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Thursday, May 17, 2007

Hidden talents are squashed by a bushel

I am excused therapy duty due to an inability to communicate verbally without spitting on people. Spouse takes the boys to occupational therapy. My daughter and I finish off her homework and commence thumb twiddling.
“How about we play football on the driveway?” I suggest on a beautiful sunny Californian afternoon.
“You can play football?”
“Of course!” I lie. Since the boys refuse to go outside unless bribed and even then, only visit fleetingly amidst much squalking and far too much protective clothing, this is a rare treat for us both. It takes a while to find one soccer ball that hasn’t given up the ghost. We make do, as we don’t wish to waste valuable minutes locating a pump and other accessories. I open the garage door, which provides an extra wide goal. I take the road side. Together we play for just gone an hour.

“Gosh Mom. I didn’t know you could play football so well!” she offers breathily. I beam braces back at her, “did you have fun, just the two of us?” She grins, “yeah, can we play again soon?” Her words die on the wind as the family car pulls gently into the drive.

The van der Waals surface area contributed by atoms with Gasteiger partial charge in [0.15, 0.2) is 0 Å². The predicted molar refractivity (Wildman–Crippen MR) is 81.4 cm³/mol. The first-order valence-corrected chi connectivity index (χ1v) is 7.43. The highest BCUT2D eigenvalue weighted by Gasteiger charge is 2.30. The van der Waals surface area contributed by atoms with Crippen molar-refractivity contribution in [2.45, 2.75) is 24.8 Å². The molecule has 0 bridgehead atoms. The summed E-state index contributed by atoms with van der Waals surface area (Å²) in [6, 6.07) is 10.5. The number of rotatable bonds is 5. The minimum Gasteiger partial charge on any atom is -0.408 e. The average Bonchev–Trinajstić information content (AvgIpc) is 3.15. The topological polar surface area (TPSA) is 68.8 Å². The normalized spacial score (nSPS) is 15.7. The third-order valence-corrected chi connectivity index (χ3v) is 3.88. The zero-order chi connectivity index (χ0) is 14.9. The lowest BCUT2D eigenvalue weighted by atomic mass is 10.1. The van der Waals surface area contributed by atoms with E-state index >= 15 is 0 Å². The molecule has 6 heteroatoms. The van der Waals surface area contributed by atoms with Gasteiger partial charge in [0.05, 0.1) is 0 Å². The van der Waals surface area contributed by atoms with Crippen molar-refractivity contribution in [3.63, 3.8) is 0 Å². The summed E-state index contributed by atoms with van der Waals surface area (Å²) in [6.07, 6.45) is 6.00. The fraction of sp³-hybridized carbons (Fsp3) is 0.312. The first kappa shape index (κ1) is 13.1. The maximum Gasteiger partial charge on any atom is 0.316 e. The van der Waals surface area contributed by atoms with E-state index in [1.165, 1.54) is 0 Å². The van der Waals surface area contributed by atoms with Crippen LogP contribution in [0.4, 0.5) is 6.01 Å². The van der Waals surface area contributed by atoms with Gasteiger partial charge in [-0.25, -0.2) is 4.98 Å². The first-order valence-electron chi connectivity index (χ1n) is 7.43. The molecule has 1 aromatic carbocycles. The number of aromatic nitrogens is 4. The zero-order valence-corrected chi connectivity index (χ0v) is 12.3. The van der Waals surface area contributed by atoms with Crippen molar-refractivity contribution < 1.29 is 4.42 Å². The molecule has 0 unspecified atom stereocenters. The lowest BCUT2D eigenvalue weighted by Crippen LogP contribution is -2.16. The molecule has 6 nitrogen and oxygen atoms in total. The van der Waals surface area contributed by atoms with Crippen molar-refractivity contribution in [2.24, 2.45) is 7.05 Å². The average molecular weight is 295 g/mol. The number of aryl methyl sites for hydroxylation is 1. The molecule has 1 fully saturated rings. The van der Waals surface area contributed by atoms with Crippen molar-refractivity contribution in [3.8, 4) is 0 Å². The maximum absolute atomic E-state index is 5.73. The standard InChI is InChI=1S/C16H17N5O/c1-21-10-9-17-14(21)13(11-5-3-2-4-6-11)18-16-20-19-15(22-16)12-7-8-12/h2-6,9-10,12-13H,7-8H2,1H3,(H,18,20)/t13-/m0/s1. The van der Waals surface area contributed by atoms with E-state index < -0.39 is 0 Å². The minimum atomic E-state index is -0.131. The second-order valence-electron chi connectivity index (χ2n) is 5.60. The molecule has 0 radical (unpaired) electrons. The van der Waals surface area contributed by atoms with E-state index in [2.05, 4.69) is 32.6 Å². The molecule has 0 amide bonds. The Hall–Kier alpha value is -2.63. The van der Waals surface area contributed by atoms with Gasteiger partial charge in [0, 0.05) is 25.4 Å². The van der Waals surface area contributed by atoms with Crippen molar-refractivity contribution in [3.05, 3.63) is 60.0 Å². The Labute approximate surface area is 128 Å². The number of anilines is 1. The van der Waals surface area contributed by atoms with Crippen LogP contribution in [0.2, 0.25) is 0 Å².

The boys exit the car in a manner indicative of someone yelling ‘fire!’ in an auditorium. Junior is gone in a flash, hands covering head, wailing through the cross fire of sun, light breeze and general outdoorsiness.

His brother tumbles out the car, Bambi, drunk on moonshine. He leans against the car as the seasick sailor does, waiting for the ground to stop waving. Not for the first time, I have cause to wish that Harry Potter's fireplace is rushed into commercial use. He shakes his head clear, a dog fresh from a bath. He pauses to survey the scene, blinks to clear his vision.
“You wanna play football with us,” she offers dubiously.
“No fanks. I hate soccer,” says the traitor to his European gene pool.
“Mom’s playing too!” she entices. He startles and looks around for me, even though I stand but 3 feet away from him, in front of him, not hiding behind a tree. When he spots me, he flinches as I come into focus, “oh dere you are! You play football?”
“Shall we play together?” He looks at me and then his sister, patently bewildered but also looking for a legitimate get out clause. ……..
“Nah! Soccer is a girls' game,” he says nonchalantly, and saunters off at a jaunty gait. In the light of his previously expressed anti "sex discrimination" views, I am taken aback. There again, political expediency [translation = scapegoat] seems an exquisite intellectual development.

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